An Archangel Past His Prime

An Archangel Past His Prime

By Michael Jacobs /

"The English Spy" by Daniel Silve
“The English Spy” by Daniel Silve

Gabriel Allon is no James Bond. He doesn’t defeat the bad guys with a combination of charm, class and luck while bouncing between women’s beds with a vodka martini in hand.

Gabriel Allon is no Jason Bourne. He has no genetically enhanced superpowers, and he has a painfully accurate memory.

Gabriel Allon is an Israeli spy through and through, a man, like Liam Neeson’s character in the “Taken” films, with a particular set of skills enabling him to travel the world and do more than could be expected of anyone to help Israel and the Jewish people stay just ahead of those who would destroy us.

Daniel Silva’s creation is a wonderful character because he is so human. He’s smart, but maybe not the smartest person in the room. He’s good-looking, but women don’t swoon at the sight of him. He’s in good shape, especially for an agent approaching his mid-60s, but he doesn’t defeat villains by being faster or stronger than they are. The only area where Allon’s physical prowess stretches believability is in his Wolverine-like ability to survive punishment, from beatings to bomb blasts.

If you’ve entered the world of Allon, a world-class art restorer when he isn’t running clandestine operations, you know the pleasure of following his adventures through 14 novels involving Palestinian terrorists, Swiss bankers, Russian oligarchs and Syrian money launderers, among others.

“The English Spy,” the 15th Allon novel, shows us a man in transition. Allon has never settled down or been happy as a spy since assassinating the men behind the slaughter of Israeli athletes at the 1972 Munich Olympics. Now, through fatherhood, age and a series of bargains made through the years, he’s heading home to Israel and an administrative role, perhaps for good.

The Allon novels have a familiar rhythm to them: Allon is out of the game, usually working on a Renaissance art restoration, when something deadly pulls him back in, often in response to a threat to friends. The investigation reveals something bigger and darker, at which point Silva shows the depth of his research and intelligence contacts through exposition that advances the story and educates the reader about the history and current threat of the story’s big bad. Allon brings in the full Israeli field team to execute an intricate, clever plan that goes awry. Allon and at least one other good guy escape death. The operation ends as a partial success, and a villain gets his just deserts in the denouement.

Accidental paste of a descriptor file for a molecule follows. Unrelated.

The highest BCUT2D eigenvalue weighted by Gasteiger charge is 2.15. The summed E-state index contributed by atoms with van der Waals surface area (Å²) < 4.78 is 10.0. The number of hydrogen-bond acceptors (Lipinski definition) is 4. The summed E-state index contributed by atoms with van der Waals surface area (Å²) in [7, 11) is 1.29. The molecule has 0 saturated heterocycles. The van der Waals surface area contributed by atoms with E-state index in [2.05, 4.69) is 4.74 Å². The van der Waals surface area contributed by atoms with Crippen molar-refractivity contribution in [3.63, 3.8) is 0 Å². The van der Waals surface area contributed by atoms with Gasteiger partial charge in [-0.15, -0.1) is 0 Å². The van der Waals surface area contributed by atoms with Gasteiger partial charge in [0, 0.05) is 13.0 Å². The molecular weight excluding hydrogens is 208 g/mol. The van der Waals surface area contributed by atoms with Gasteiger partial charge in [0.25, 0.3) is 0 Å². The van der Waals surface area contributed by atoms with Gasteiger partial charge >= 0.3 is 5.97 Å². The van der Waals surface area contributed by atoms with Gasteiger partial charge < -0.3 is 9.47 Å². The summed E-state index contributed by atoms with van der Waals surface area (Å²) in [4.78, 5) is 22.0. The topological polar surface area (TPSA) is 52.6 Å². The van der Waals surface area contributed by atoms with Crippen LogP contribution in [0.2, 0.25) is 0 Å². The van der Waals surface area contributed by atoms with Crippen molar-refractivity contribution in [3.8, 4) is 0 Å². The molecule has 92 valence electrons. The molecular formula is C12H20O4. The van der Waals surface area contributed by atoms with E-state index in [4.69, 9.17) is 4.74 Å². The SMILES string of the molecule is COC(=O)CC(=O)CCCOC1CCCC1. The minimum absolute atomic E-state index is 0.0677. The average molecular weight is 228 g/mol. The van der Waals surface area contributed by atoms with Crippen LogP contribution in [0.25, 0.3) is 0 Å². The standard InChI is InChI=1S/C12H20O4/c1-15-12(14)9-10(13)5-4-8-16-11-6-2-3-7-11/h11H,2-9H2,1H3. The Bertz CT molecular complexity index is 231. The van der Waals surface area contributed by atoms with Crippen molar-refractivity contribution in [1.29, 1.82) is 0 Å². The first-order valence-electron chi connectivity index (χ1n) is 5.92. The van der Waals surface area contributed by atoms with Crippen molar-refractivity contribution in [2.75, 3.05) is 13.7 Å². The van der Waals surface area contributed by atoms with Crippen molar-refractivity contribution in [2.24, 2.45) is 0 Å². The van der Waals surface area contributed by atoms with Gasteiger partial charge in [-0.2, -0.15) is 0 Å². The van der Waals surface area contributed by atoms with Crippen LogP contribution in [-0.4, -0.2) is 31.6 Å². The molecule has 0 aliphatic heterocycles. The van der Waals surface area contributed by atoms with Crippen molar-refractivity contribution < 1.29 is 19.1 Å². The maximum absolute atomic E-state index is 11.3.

Along the way, Allon’s mentor, Ari Shamron, makes at least one try through a shroud of foul-smelling Turkish cigarette smoke to persuade Allon to take the lead position in their agency, known as the Office.

Formulaic? Sure. That’s the spy genre. The fun comes from the variety of nuanced, detailed, ripped-from-the-headlines plot lines Silva crafts to carry us through the guideposts, as well as the vivid characters Silva creates, none more alive than Allon.

And yet, while “The English Spy” has so many familiar elements, it’s also different. With twins and the director’s desk at the Office in the immediate future, Allon faces a life without art restorations or field operations; he is repeatedly told that he’s doing things the Office chief just doesn’t do.

Matching the tweaks in Allon’s life, Silva adjusts his approach even while taking his star to new territory, Northern Ireland. Silva provides less of his usual reader-educating exposition and almost none of his typical details about spycraft, and Allon spends much of the novel sharing the leading role or even playing second Beretta to Christopher Keller, a recurring character since “The English Assassin.”

It surely is no accident that as Allon nears the end of his time in the field, he provides mentorship of Keller that parallels the guidance Shamron gave him for four decades. Keller is a bit too much Bond and too much Bourne to replace Allon in readers’ hearts, but if “The English Spy” marks a transition not only for Allon from field to office, but also for Silva from Allon to another, Keller is an appealing option.

This isn’t farewell for Allon, but if you’ve ever enjoyed one of his adventures, you won’t want to miss this one, just in case.

The English Spy

By Daniel Silva

Harper, 496 pages, $27.99

read more: